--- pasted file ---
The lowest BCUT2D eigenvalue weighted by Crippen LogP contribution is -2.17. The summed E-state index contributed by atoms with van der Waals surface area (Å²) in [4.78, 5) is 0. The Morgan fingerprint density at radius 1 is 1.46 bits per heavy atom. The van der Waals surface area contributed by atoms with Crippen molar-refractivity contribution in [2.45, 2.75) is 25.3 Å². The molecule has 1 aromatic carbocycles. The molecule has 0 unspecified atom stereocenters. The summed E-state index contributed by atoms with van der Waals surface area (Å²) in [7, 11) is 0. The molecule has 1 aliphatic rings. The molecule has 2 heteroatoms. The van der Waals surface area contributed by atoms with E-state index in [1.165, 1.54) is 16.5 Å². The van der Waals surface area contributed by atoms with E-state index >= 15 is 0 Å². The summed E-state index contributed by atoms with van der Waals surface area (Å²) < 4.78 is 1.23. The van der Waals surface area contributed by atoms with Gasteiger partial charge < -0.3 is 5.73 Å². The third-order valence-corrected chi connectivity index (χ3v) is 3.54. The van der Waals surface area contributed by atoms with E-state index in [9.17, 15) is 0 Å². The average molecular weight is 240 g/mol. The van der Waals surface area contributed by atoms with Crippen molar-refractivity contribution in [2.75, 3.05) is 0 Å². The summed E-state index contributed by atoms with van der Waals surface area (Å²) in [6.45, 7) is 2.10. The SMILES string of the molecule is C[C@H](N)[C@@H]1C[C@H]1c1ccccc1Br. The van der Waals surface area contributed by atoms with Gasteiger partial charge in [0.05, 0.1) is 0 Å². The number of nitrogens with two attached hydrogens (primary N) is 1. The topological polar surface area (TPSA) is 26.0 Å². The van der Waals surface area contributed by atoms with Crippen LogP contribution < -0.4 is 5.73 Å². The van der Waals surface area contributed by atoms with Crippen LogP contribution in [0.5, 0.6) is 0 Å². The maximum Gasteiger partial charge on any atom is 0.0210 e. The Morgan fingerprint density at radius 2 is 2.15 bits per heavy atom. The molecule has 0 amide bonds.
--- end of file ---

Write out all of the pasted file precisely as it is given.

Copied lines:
The lowest BCUT2D eigenvalue weighted by Crippen LogP contribution is -2.17. The summed E-state index contributed by atoms with van der Waals surface area (Å²) in [4.78, 5) is 0. The Morgan fingerprint density at radius 1 is 1.46 bits per heavy atom. The van der Waals surface area contributed by atoms with Crippen molar-refractivity contribution in [2.45, 2.75) is 25.3 Å². The molecule has 1 aromatic carbocycles. The molecule has 0 unspecified atom stereocenters. The summed E-state index contributed by atoms with van der Waals surface area (Å²) in [7, 11) is 0. The molecule has 1 aliphatic rings. The molecule has 2 heteroatoms. The van der Waals surface area contributed by atoms with E-state index in [1.165, 1.54) is 16.5 Å². The van der Waals surface area contributed by atoms with E-state index >= 15 is 0 Å². The summed E-state index contributed by atoms with van der Waals surface area (Å²) < 4.78 is 1.23. The van der Waals surface area contributed by atoms with Gasteiger partial charge < -0.3 is 5.73 Å². The third-order valence-corrected chi connectivity index (χ3v) is 3.54. The van der Waals surface area contributed by atoms with E-state index in [9.17, 15) is 0 Å². The average molecular weight is 240 g/mol. The van der Waals surface area contributed by atoms with Crippen molar-refractivity contribution in [2.75, 3.05) is 0 Å². The summed E-state index contributed by atoms with van der Waals surface area (Å²) in [6.45, 7) is 2.10. The SMILES string of the molecule is C[C@H](N)[C@@H]1C[C@H]1c1ccccc1Br. The van der Waals surface area contributed by atoms with Gasteiger partial charge in [0.05, 0.1) is 0 Å². The number of nitrogens with two attached hydrogens (primary N) is 1. The topological polar surface area (TPSA) is 26.0 Å². The van der Waals surface area contributed by atoms with Crippen LogP contribution < -0.4 is 5.73 Å². The van der Waals surface area contributed by atoms with Crippen LogP contribution in [0.5, 0.6) is 0 Å². The maximum Gasteiger partial charge on any atom is 0.0210 e. The Morgan fingerprint density at radius 2 is 2.15 bits per heavy atom. The molecule has 0 amide bonds.